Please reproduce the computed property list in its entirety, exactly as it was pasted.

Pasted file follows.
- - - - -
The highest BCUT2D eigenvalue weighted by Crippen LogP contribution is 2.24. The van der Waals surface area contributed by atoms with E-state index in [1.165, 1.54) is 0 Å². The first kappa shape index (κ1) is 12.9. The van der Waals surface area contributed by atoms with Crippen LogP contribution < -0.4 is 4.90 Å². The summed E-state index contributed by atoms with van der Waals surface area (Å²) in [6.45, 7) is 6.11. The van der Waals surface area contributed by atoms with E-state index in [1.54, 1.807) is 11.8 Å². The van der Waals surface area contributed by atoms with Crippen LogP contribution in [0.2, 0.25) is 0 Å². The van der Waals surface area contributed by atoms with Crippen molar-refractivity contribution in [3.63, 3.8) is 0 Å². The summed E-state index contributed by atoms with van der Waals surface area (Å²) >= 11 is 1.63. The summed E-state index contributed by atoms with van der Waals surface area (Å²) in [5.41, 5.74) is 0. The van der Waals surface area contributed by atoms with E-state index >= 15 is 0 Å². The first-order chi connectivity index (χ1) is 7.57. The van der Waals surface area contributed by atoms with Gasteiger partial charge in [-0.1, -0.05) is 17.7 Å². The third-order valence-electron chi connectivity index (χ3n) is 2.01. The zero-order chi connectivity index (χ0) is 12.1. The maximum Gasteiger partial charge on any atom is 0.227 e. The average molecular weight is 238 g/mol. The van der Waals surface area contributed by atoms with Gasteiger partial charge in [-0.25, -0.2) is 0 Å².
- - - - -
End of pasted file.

The highest BCUT2D eigenvalue weighted by Crippen LogP contribution is 2.24. The van der Waals surface area contributed by atoms with E-state index in [1.165, 1.54) is 0 Å². The first kappa shape index (κ1) is 12.9. The van der Waals surface area contributed by atoms with Crippen LogP contribution < -0.4 is 4.90 Å². The summed E-state index contributed by atoms with van der Waals surface area (Å²) in [6.45, 7) is 6.11. The van der Waals surface area contributed by atoms with E-state index in [1.54, 1.807) is 11.8 Å². The van der Waals surface area contributed by atoms with Crippen LogP contribution in [0.2, 0.25) is 0 Å². The van der Waals surface area contributed by atoms with Crippen molar-refractivity contribution in [3.63, 3.8) is 0 Å². The summed E-state index contributed by atoms with van der Waals surface area (Å²) >= 11 is 1.63. The summed E-state index contributed by atoms with van der Waals surface area (Å²) in [5.41, 5.74) is 0. The van der Waals surface area contributed by atoms with E-state index >= 15 is 0 Å². The first-order chi connectivity index (χ1) is 7.57. The van der Waals surface area contributed by atoms with Gasteiger partial charge in [-0.1, -0.05) is 17.7 Å². The third-order valence-electron chi connectivity index (χ3n) is 2.01. The zero-order chi connectivity index (χ0) is 12.1. The maximum Gasteiger partial charge on any atom is 0.227 e. The average molecular weight is 238 g/mol. The van der Waals surface area contributed by atoms with Gasteiger partial charge in [-0.25, -0.2) is 0 Å².